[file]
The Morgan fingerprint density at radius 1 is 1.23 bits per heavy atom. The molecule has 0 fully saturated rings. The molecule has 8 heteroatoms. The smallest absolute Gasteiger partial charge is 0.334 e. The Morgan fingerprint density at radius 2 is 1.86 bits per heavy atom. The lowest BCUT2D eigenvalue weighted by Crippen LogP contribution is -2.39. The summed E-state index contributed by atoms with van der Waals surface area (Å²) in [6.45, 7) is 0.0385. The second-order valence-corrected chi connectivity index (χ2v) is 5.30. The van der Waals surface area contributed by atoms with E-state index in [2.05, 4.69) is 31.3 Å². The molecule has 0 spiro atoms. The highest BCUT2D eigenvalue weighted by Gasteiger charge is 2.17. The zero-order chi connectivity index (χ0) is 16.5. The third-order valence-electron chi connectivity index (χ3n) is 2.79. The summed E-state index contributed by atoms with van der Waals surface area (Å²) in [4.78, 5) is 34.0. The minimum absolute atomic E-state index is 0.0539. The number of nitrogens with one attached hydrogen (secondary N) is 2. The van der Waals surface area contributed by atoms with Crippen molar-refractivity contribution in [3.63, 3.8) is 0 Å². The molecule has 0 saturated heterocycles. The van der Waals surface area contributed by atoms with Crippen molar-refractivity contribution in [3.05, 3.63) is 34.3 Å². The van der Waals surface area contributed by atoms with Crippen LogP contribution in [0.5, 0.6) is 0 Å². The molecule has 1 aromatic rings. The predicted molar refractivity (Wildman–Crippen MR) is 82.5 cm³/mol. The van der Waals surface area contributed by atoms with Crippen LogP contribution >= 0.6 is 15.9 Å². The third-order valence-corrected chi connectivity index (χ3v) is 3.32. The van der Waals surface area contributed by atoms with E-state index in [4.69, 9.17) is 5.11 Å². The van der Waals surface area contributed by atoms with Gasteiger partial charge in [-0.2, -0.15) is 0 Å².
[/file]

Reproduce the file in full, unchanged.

The Morgan fingerprint density at radius 1 is 1.23 bits per heavy atom. The molecule has 0 fully saturated rings. The molecule has 8 heteroatoms. The smallest absolute Gasteiger partial charge is 0.334 e. The Morgan fingerprint density at radius 2 is 1.86 bits per heavy atom. The lowest BCUT2D eigenvalue weighted by Crippen LogP contribution is -2.39. The summed E-state index contributed by atoms with van der Waals surface area (Å²) in [6.45, 7) is 0.0385. The second-order valence-corrected chi connectivity index (χ2v) is 5.30. The van der Waals surface area contributed by atoms with E-state index in [2.05, 4.69) is 31.3 Å². The molecule has 0 spiro atoms. The highest BCUT2D eigenvalue weighted by Gasteiger charge is 2.17. The zero-order chi connectivity index (χ0) is 16.5. The third-order valence-electron chi connectivity index (χ3n) is 2.79. The summed E-state index contributed by atoms with van der Waals surface area (Å²) in [4.78, 5) is 34.0. The minimum absolute atomic E-state index is 0.0539. The number of nitrogens with one attached hydrogen (secondary N) is 2. The van der Waals surface area contributed by atoms with Crippen molar-refractivity contribution in [3.63, 3.8) is 0 Å². The molecule has 0 saturated heterocycles. The van der Waals surface area contributed by atoms with Crippen molar-refractivity contribution in [3.05, 3.63) is 34.3 Å². The van der Waals surface area contributed by atoms with Crippen LogP contribution in [0.5, 0.6) is 0 Å². The molecule has 1 aromatic rings. The predicted molar refractivity (Wildman–Crippen MR) is 82.5 cm³/mol. The van der Waals surface area contributed by atoms with Crippen LogP contribution >= 0.6 is 15.9 Å². The third-order valence-corrected chi connectivity index (χ3v) is 3.32. The van der Waals surface area contributed by atoms with E-state index in [4.69, 9.17) is 5.11 Å². The van der Waals surface area contributed by atoms with Gasteiger partial charge in [-0.2, -0.15) is 0 Å².